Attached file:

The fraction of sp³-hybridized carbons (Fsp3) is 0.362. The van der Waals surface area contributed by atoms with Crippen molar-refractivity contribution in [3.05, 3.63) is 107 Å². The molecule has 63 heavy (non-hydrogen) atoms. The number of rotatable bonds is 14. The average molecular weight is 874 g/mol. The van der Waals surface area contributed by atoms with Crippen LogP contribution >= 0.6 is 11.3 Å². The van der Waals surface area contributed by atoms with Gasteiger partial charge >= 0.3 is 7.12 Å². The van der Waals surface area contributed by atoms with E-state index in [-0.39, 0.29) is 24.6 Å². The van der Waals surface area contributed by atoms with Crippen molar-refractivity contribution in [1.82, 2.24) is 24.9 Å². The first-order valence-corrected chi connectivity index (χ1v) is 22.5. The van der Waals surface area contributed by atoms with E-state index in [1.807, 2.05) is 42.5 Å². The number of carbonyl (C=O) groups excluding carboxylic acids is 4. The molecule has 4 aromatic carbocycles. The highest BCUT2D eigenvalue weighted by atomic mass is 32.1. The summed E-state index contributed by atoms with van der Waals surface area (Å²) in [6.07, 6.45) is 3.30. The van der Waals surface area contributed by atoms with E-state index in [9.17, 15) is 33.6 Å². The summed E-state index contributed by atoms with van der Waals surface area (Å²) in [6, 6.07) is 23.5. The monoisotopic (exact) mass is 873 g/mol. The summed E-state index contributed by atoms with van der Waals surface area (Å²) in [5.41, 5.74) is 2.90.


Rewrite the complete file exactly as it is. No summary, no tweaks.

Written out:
The fraction of sp³-hybridized carbons (Fsp3) is 0.362. The van der Waals surface area contributed by atoms with Crippen molar-refractivity contribution in [3.05, 3.63) is 107 Å². The molecule has 63 heavy (non-hydrogen) atoms. The number of rotatable bonds is 14. The average molecular weight is 874 g/mol. The van der Waals surface area contributed by atoms with Crippen LogP contribution >= 0.6 is 11.3 Å². The van der Waals surface area contributed by atoms with Gasteiger partial charge >= 0.3 is 7.12 Å². The van der Waals surface area contributed by atoms with E-state index in [-0.39, 0.29) is 24.6 Å². The van der Waals surface area contributed by atoms with Crippen molar-refractivity contribution in [1.82, 2.24) is 24.9 Å². The first-order valence-corrected chi connectivity index (χ1v) is 22.5. The van der Waals surface area contributed by atoms with E-state index in [1.807, 2.05) is 42.5 Å². The number of carbonyl (C=O) groups excluding carboxylic acids is 4. The molecule has 4 aromatic carbocycles. The highest BCUT2D eigenvalue weighted by atomic mass is 32.1. The summed E-state index contributed by atoms with van der Waals surface area (Å²) in [6.07, 6.45) is 3.30. The van der Waals surface area contributed by atoms with E-state index in [9.17, 15) is 33.6 Å². The summed E-state index contributed by atoms with van der Waals surface area (Å²) in [6, 6.07) is 23.5. The monoisotopic (exact) mass is 873 g/mol. The summed E-state index contributed by atoms with van der Waals surface area (Å²) in [5.41, 5.74) is 2.90.